COVER: Women in Travis County register to vote for the first time in 1918, the year Gov. William P. Hobby Sr. signed a bill allowing women to vote in party primaries. More than 386,000 women registered in the 17 days. TEXAS STATE LIBRARY AND ARCHIVES COMMISSION PHOTO
This Week in Texas History: A column
by BARTEE HAILE
On Mar. 25, 1918, in a special ceremony at the state capitol, Gov. William P. Hobby signed into law the Primary Election Law giving the women of Texas at long last the right to vote.
On hand for the momentous occasion were standard bearers Jane Y. McCallum and Minnie Fisher Cunningham. Often down but never out, the resolute crusaders refused to give up the fight for the female franchise.
From start to finish, the battle over the ballot in the Lone Star State took half a century. At the Reconstruction convention that rewrote the state constitution, the Radical wing of the Republican Party came out for universal suffrage. But the daring idea of extending democracy not only to emancipated male slaves but to adults of all races was far ahead of its time.
Rejected in 1869 by a margin about the size of the Grand Canyon, the same suggestion suffered an identical fate six years later. Women were barred from the polls along with “children, idiots, lunatics, paupers and felony convicts.”
Though badly wounded, the controversial issue would not roll over and die. During the final decades of the 1800’s, the cause was kept alive by the Women’s Christian Temperance Union, which agitated for opening up the electoral process in addition to shutting down the saloons.
When the three Finnigan sisters founded the Houston-based Equal Suffrage League in 1903, the movement seemed to shift into high gear. But this temporary upsurge ran out of steam, and soon the only functional women’s rights group left in the State of Texas was in Austin.
Among the handful of capital activists was Jane Y. McCallum, wife of the local school superintendent. A gifted veteran of earlier skirmishes over prohibition, education reform and child labor laws, she focused her boundless energy on winning the vote for women.
Scorn was a common tactic of the opposition, but McCallum managed to hold her own in those barbed exchanges. To a state senator who once told the suffragist to go home and raise a family, she coolly retorted, “I have five children. How many would you suggest I have?”
With a zealous commitment that compensated for a lack of numbers, the so-called “petticoat lobby” put their demand on the legislative calendar in 1911, 1913 and again in 1915. They were just three votes shy on their final try, and the scent of victory spurred the growth of the Texas Equal Suffrage Association, an umbrella organization which quickly established chapters in 24 towns.
By 1915 American women exercised limited voting rights in a dozen states, all but one west of the Mississippi. In the allegedly enlightened East, the fairer sex was no better off than in Texas, while in congress, where the proposition had popped up in every session since 1880, progress was hard to come by.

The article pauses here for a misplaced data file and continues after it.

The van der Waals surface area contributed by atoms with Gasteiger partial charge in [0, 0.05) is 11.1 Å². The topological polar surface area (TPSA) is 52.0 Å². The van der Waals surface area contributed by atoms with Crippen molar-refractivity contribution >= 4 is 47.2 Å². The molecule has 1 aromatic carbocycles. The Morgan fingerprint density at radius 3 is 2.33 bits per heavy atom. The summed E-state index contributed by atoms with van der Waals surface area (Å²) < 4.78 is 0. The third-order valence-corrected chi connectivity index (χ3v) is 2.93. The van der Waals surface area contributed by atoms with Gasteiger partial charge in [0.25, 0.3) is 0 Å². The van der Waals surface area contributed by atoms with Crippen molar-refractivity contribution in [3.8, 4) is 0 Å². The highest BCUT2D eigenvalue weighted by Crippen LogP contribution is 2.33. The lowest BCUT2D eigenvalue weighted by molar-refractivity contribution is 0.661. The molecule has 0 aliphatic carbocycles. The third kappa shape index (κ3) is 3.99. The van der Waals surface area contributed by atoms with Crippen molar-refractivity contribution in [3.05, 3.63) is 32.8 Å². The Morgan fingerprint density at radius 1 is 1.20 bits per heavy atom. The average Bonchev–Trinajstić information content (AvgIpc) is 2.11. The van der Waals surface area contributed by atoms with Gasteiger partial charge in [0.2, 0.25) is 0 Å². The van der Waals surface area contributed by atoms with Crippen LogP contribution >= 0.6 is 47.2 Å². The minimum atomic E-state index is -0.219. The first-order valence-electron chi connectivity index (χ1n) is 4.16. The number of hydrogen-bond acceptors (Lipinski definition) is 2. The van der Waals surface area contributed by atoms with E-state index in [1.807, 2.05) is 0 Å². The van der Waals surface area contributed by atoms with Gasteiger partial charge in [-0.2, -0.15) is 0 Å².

Meanwhile, the Lone Star ladies under the guidance of Cunningham and McCallum played a pivotal part in the coalition that brought down Gov. Ferguson. After the impeachment of Farmer Jim, an avowed adversary, the suffragists pinned their hopes on his soft-spoken successor.
Tireless support for the war effort throughout 1917 won widespread respect as well as many new converts, and the next year the Texas Equal Suffrage League mobilized for an all-out drive. The outcome was a carefully crafted compromise that permitted women to participate in the primary elections of the party of their choice.
When Gov. Hobby signed his name on the historic bill, only 17 days remained until the primaries. A whirlwind registration campaign put 360,000 Texas women on the rolls, a fantastic feat which refuted the tired old axiom that southern belles did not want to bother their pretty heads with politics.
In 1919 legislators drafted for the approval of the male electorate an amendment to the state constitution granting their better halves an unrestricted franchise. Despite the distribution of three million leaflets and the endorsement of every daily newspaper save one, the proposal lost by 25,000 votes.
Eleven days later, however, the U.S. Congress passed and promptly forwarded to the respective states the Nineteenth Amendment. In a special session in the summer of 1919, both Lone Star houses signed off on the abolition of sex discrimination at the polls. Texas became the ninth state in the nation and the first in the South to go on record for ratification.
In her jubilant reaction to the long-awaited news, Jane McCallum expressed the silent sentiment of most members of her gender. “With high hopes and enthusiasm,” she wrote, “women stepped forth into a world in which they were citizens at last.”